Our game was right next to Baccus’ stand and I could see Pete giving our intrepid flagmaster an admiring glance. Well I think it was admiring….despite being shown how to put the flags on by our expert 6mm specialist (me!) he struggled. The high point for the audience was that the only flag that was accurate for the unit he was doing was the one that he managed to break.
We all like to think our friendly encouragement and jovial banter allowed him to get over the disappointment.
So how did the game go? A bit slowly really, partly because we spent quite a bit of time talking to visitors; that was good, and we certainly spent more time doing that than I expected, or than the others had done for previous 28mm display games.
We wondered why people kept wanting to chat, I’m not sure if the visitors enjoyed our company (unlikely) were impressed by the game (even less likely - did you see the painting on Steve Jones’ 6mm Wagram figures?) or just to make sure we were actually normal (2). Probably there is just a huge interest in ‘Gods Own Scale’. Judging by the brisk early morning trade at Baccus that looks to be the best explanation.
Another reason for the ‘slow’ game was that we probably set up with both sides too far apart (something we’ll have to correct for Borodino) and it took some time for the French to get across the river. Well that’s their story.
In fact your intrepid reporter can reveal the truth. Just like our members of parliament the French blamed the rules….
Cunningly the Russian command, in a rare display of unity, discussed their tactics and decided to bid high for tempo to slow the French deployment down. This duly worked for the first 3 or 4 turns. The French right flank attack towards Utitsa using the Polish Corps was very slow. Instead of pushing quickly down the road through a forest it ambled, a brave Cossack unit charged the head of the Polish Corps, was broken and destroyed for its troubles but it had slowed the Poles down. Hence the subtitle for the article.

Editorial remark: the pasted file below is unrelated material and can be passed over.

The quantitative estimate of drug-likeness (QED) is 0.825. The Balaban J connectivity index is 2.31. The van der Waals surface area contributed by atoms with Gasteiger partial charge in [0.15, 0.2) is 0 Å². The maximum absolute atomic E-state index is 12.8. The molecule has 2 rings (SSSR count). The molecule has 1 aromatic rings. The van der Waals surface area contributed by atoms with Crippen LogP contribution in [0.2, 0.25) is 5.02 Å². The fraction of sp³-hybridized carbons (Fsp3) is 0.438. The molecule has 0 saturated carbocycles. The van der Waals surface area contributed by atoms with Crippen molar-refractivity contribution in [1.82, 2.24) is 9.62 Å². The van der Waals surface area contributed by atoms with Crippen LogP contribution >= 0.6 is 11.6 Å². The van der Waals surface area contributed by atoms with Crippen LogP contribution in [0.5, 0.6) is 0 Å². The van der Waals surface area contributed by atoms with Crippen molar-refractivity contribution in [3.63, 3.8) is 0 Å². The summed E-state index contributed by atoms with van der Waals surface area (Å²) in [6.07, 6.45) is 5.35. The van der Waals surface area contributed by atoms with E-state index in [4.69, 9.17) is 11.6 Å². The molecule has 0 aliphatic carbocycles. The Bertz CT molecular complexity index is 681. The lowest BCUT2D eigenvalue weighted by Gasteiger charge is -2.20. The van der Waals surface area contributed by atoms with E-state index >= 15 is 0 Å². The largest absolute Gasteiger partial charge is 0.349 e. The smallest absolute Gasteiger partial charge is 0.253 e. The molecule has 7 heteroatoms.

We played about half the game length and the Poles had just peeped out of the woods. But then decided they didn't like the look of the world outside of the forest (perhaps they were closet Ents?) and didn’t much fancy fighting the Cossacks. After all the they only outnumbered the Cossacks 3 to 1, and don’t forget the Cossacks were that deadly combination of raw irregular troops, so there was always the chance they might say something nasty before running away.You’ve seen the classic movie The Day The Earth Stood Still. We got the classic French manoeuvre, The Day The Poles Stood Still.
On the French left flank their infantry marched over the numerous bridges and after chasing away a Russian horse battery were bravely charged by two Russian Dragoon regiments, a masterly display of timing. In short and to spare Barry M his blushes a complete French brigade spent and two battalions broken. It’s hard to adequately describe the brilliance of the timing of this manoeuvre. It was even exciting enough to lure Pete away from his latest victim, sorry customer. In an astute observation “The French got pinned over the bridge and caught out, seems right to me”.
In their centre the cautious French gradually assembled decisive numbers and outflanked the plucky Russian jagers who were unable to hold the river and gradually and grudgingly began to withdraw. At least on this occasion outnumbering the Jagers by only 3 to 1 didn’t worry the French, they bravely attacked, although in all fairness there wasn’t a forest anywhere nearby.
That was about it, the French had dawdled for nearly half the game time and had just managed to push across the river and were preparing to assault the main Russian line. Given another 3 or 4 days they might have managed it.
Napoleon asked for lucky generals, on this performance he really needed ones that moved quicker than their snail lunch….(3)
Next stop Borodino at the Worlds at Derby in October; all we need to do is finish the other half of the armies, plus flags. The juries still out on our chances.
For the next exciting instalment I would now encourage all readers of taste and discrestion to >>click here>>